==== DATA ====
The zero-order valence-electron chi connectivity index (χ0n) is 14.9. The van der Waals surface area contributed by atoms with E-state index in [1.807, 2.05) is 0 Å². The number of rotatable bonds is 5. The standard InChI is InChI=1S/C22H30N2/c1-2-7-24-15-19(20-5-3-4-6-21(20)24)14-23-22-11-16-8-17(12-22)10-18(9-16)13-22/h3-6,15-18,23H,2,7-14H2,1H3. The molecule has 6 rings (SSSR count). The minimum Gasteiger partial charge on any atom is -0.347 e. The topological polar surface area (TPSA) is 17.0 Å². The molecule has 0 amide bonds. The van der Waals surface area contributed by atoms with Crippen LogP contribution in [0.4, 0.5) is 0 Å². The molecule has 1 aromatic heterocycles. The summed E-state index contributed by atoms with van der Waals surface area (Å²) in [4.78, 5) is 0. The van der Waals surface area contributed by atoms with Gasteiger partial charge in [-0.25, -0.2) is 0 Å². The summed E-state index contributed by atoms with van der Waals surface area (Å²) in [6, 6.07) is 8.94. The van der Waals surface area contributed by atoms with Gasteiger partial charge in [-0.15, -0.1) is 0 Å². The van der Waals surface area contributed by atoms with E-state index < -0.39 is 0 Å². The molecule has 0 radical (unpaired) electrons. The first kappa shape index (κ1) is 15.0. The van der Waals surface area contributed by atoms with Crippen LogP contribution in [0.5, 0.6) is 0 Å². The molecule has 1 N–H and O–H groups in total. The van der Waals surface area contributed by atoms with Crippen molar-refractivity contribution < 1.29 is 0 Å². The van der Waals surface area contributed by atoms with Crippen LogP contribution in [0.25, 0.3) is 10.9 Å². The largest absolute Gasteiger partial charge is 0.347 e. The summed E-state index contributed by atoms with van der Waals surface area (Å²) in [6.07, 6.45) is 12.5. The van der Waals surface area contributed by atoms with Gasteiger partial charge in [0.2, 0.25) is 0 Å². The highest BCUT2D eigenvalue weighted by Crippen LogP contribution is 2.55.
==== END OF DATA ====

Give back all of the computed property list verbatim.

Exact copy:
The zero-order valence-electron chi connectivity index (χ0n) is 14.9. The van der Waals surface area contributed by atoms with E-state index in [1.807, 2.05) is 0 Å². The number of rotatable bonds is 5. The standard InChI is InChI=1S/C22H30N2/c1-2-7-24-15-19(20-5-3-4-6-21(20)24)14-23-22-11-16-8-17(12-22)10-18(9-16)13-22/h3-6,15-18,23H,2,7-14H2,1H3. The molecule has 6 rings (SSSR count). The minimum Gasteiger partial charge on any atom is -0.347 e. The topological polar surface area (TPSA) is 17.0 Å². The molecule has 0 amide bonds. The van der Waals surface area contributed by atoms with Crippen LogP contribution in [0.4, 0.5) is 0 Å². The molecule has 1 aromatic heterocycles. The summed E-state index contributed by atoms with van der Waals surface area (Å²) in [4.78, 5) is 0. The van der Waals surface area contributed by atoms with Gasteiger partial charge in [-0.25, -0.2) is 0 Å². The summed E-state index contributed by atoms with van der Waals surface area (Å²) in [6, 6.07) is 8.94. The van der Waals surface area contributed by atoms with Gasteiger partial charge in [-0.15, -0.1) is 0 Å². The van der Waals surface area contributed by atoms with E-state index < -0.39 is 0 Å². The molecule has 0 radical (unpaired) electrons. The first kappa shape index (κ1) is 15.0. The van der Waals surface area contributed by atoms with Crippen LogP contribution in [0.5, 0.6) is 0 Å². The molecule has 1 N–H and O–H groups in total. The van der Waals surface area contributed by atoms with Crippen molar-refractivity contribution < 1.29 is 0 Å². The van der Waals surface area contributed by atoms with Crippen LogP contribution in [0.25, 0.3) is 10.9 Å². The largest absolute Gasteiger partial charge is 0.347 e. The summed E-state index contributed by atoms with van der Waals surface area (Å²) in [6.07, 6.45) is 12.5. The van der Waals surface area contributed by atoms with Gasteiger partial charge in [0.2, 0.25) is 0 Å². The highest BCUT2D eigenvalue weighted by Crippen LogP contribution is 2.55.